Some sources have told us some very interesting things going on inside Intel, in respect to their future products, nodes, and direction. We do want to emphasize that we totally trust our sources, but as with all rumors take this information with a grain of salt; some of this information could change (we are talking about things planned for 2022 after all), but we expect most of it to hold up. What we have been told primarily relates to Intel’s 10nm and 7nm nodes, their upcoming graphics, and Intel’s general strategy for the period leading up to 7nm.
There will be no desktop CPUs that use the 10nm node
Recently, Hardwareluxx reported that there would be no 10nm desktop CPUs, and this isn’t exactly a surprising rumor. Jim as early as August of this year was saying it was likely 10nm wouldn’t be coming to desktop (watch the full video for context). In July, internal Intel documents were leaked that showed Comet Lake would be Intel’s CPU at least up to mid 2020. Even in April we were expecting 14nm to persist pretty late into 2020.
Today, we can say our source also says 10nm will not be seeing the desktop. Intel has reportedly given up on 10nm as a process and accepts that it will never be in high volume. It’s fine for smaller mobile products, but for CPUs that are expected to have 10 cores at a minimum along with high clock speeds, it’s just not good enough. Any plans for 10nm on the desktop were either speculative or simply never existed to begin with. But if by some chance there are 10nm desktop CPUs, they will be at best mid range since Intel cannot achieve high end performance due to low clock speeds on the 10nm node.
Intel is of course denying this but previously the company said 10nm development was going great and they’re reaffirming that it is still going great; it’s clear to anyone familiar with 10nm that it’s not at all going great, however. At best Intel could offer a token 10nm CPU for the desktop, a la Cannon Lake, just for PR. The volume and performance just isn’t good enough for the desktop.
Our source states Intel is basically going to be buying market share until they can get 7nm desktop CPUs out and the company has reportedly allocated billions of dollars to this end. This would seem to be the case especially when considering this leaked Intel slide Jim showed in his most recent video. Hopefully this does not entail Intel rerunning its mid 2000s strategy of simply paying OEMs to not use AMD. But if this is Intel’s new strategy, AMD might be in some trouble, though the company’s diverse set of customers (from Sony and Microsoft to Samsung) could reduce the impact of Intel’s “financial horsepower.”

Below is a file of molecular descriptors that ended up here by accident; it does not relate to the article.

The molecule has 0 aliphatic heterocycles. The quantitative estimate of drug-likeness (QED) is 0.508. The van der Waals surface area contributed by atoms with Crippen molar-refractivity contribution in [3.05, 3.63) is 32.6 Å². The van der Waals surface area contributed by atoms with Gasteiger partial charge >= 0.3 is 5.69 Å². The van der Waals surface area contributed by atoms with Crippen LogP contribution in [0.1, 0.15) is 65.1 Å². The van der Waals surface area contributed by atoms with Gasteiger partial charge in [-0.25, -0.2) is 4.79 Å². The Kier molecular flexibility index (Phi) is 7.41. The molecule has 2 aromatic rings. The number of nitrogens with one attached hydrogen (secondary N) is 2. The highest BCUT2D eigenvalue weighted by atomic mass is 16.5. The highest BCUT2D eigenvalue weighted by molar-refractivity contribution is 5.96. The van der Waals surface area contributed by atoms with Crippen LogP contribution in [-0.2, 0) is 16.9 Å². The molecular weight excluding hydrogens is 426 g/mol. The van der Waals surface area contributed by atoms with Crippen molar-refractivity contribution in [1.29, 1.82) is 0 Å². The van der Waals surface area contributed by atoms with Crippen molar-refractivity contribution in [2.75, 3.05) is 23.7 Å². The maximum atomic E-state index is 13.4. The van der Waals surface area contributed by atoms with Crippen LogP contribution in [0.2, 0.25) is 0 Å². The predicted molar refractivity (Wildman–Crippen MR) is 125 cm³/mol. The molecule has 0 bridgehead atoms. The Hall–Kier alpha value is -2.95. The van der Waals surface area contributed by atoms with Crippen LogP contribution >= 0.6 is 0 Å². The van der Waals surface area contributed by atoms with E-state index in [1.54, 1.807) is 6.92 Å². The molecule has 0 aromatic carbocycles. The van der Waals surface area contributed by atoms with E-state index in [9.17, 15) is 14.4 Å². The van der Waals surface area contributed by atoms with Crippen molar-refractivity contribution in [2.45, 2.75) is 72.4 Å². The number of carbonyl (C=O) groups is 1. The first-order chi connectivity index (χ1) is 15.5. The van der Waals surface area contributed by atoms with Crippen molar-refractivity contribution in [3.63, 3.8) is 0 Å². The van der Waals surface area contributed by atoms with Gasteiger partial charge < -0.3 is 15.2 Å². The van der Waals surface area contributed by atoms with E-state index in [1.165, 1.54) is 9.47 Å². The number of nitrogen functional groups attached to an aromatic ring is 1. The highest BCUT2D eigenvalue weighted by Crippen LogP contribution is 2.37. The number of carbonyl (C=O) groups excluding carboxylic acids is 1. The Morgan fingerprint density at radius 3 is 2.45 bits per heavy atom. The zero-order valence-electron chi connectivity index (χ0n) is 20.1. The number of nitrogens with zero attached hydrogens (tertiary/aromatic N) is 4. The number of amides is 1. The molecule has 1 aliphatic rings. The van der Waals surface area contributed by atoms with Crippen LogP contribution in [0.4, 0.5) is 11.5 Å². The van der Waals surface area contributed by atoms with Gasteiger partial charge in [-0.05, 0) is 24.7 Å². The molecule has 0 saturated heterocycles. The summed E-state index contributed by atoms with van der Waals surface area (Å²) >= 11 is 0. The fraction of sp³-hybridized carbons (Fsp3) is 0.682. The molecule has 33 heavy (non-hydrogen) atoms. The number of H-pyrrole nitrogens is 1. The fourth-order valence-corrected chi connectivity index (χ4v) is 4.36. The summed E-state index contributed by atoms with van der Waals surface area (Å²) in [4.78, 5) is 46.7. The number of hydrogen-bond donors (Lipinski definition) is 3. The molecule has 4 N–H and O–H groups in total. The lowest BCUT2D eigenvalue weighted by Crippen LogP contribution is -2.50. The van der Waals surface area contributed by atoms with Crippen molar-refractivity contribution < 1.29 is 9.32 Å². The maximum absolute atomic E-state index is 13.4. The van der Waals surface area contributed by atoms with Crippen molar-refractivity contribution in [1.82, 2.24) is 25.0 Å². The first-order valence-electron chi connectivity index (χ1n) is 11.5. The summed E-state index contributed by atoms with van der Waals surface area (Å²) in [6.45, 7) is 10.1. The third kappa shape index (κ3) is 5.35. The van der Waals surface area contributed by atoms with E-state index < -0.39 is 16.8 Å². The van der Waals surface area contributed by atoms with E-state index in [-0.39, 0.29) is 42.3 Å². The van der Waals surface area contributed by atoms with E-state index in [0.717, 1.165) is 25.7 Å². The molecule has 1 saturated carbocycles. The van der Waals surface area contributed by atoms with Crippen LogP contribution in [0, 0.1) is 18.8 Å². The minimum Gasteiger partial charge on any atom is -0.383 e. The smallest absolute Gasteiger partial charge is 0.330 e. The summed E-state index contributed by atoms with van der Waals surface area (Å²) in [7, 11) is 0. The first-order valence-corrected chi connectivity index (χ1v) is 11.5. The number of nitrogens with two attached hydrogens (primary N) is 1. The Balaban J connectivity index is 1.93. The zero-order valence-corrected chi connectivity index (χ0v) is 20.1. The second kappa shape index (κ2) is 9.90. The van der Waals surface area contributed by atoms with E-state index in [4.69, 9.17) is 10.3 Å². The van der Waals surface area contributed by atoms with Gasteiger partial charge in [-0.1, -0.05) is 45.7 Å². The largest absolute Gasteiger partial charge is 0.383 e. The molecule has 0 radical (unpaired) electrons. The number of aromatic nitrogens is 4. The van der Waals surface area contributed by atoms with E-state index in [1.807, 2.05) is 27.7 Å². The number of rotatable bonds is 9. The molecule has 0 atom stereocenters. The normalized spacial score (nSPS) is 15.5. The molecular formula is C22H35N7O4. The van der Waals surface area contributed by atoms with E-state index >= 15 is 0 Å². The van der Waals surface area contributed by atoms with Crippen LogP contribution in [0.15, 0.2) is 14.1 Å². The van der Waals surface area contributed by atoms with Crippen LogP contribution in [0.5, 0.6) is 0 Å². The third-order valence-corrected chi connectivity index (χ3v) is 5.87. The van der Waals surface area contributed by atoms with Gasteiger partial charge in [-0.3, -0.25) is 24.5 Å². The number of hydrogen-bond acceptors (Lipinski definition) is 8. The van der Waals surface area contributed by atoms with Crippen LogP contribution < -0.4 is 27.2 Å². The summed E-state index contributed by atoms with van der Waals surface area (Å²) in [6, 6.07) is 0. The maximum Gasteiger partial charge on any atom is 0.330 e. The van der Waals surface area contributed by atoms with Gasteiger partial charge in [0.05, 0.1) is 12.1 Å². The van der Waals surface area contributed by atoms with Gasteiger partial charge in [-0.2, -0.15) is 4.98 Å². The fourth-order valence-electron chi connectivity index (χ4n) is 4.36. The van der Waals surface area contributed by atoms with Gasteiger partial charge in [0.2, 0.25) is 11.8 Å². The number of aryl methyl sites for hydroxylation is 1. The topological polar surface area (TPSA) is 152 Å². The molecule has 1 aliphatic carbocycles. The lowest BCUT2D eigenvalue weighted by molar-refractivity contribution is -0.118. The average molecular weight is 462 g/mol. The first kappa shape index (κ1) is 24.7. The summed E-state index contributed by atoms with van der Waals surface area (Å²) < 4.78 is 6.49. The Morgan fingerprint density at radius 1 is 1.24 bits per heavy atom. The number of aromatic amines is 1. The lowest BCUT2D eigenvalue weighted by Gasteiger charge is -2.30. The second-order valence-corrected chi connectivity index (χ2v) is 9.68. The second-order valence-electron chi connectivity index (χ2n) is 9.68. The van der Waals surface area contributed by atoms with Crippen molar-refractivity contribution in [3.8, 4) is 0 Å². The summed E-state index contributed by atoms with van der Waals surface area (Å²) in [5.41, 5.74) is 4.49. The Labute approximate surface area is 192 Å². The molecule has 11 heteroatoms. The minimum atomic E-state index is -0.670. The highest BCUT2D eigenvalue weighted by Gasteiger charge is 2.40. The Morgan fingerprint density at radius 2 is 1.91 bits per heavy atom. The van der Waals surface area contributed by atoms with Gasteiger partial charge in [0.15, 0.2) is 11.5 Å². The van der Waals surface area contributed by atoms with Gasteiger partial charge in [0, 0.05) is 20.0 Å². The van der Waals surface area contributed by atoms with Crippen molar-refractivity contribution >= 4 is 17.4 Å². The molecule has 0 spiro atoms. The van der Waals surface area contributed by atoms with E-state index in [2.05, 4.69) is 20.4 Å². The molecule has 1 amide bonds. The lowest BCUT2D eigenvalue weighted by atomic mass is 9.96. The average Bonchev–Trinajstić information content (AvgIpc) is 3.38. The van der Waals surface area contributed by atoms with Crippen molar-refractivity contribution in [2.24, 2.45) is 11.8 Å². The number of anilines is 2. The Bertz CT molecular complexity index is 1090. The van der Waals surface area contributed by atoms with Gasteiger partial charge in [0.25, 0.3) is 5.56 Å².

In the course of its transformation from a PC centric company to a data focused one, Intel will apparently assign very little value to the desktop beyond using it for marketing purposes and improving the brand. Intel is primarily concerned about mobile right now, which is a big money maker for Intel, whereas the desktop is no longer growing fast enough or sometimes at all. This isn’t a huge surprise but this is probably a significant factor in why Intel’s desktop platform will be seeing rehashed 14nm Sky Lake derivatives until 7nm arrives.
Intel’s mobile ambitions with Tiger Lake
As said before, Intel is focused on the mobile market right now, especially laptops. Intel sees Nvidia and AMD as its primary threats in this arena, and to this end Tiger Lake has been designed to edge both of them out of the laptop.
Tiger Lake’s main appeal will be its graphical performance. The CPU part is apparently somewhat disappointing, but the graphics are actually impressive; it should be twice as fast as its predecessor and good enough for the 1080p resolution at 60 FPS. If Intel could do this in just one package, with competitive power efficiency, and at a low price, it could certainly damage Nvidia, which Intel considers to be its main rival according to our source (something that is reflected within Intel’s recent presentation for investors).
Tiger Lake certainly won’t be fast, of course. But laptops have never really been focused on speed anyways. What Intel wants is the money Nvidia is making in the gaming laptop business (and they do make quite a bit of money there), just like AMD. We should expect the dynamic in this market to change significantly.
On the other hand, Tiger Lake is a 10nm processor which apparently suffers from the same issues Ice Lake does, but it will be improved to some degree. We also weren’t told when exactly when it would launch, but we would expect a window in 2020. While Intel does not consider AMD to be much of a threat to Tiger Lake, Renoir is approaching sooner rather than later in 2020 and Intel is already struggling against 12nm based Picasso APUs. Tiger Lake is something Intel does not want to delay on, at any rate.
AMD is putting the pressure on Intel’s server CPUs
Our source had very little to say on Intel’s server and datacenter CPUs, but we did hear about how AMD is affecting things, namely with Rome. For example, we were told that more than a fifth of an OEM’s server business was Rome CPUs and that AMD is very well positioned right now in the datacenter.
One of the reasons why this is the case is because AMD is making Rome its primary concern. While there may not be a silicon shortage, desktop CPUs are apparently getting the short end of the stick in regards to supply since Rome is in such high demand. Also concerning desktop CPUs, the 3950X is getting delayed because AMD is having a hard time justifying setting aside dies for the 16 core CPU. Rome is in much higher priority.
We also got some figures on Milan and Zen 3’s performance. Apparently Zen 3 will deliver a significant IPC bump on average and a slight improvement in clock speeds (perhaps a few hundred MHz). We can’t say with certainty exactly how much more IPC Zen 3 is set to deliver (yet), but according to Red Gaming Tech, who has had some decent leaks in the past, it is greater than 8%. Again, take with a grain of salt, especially considering some of Zen 2’s features were actually borrowed from the Zen 3 design, so the room for IPC improvements has been diminished.
10nm is getting pushed aside in favor of 7nm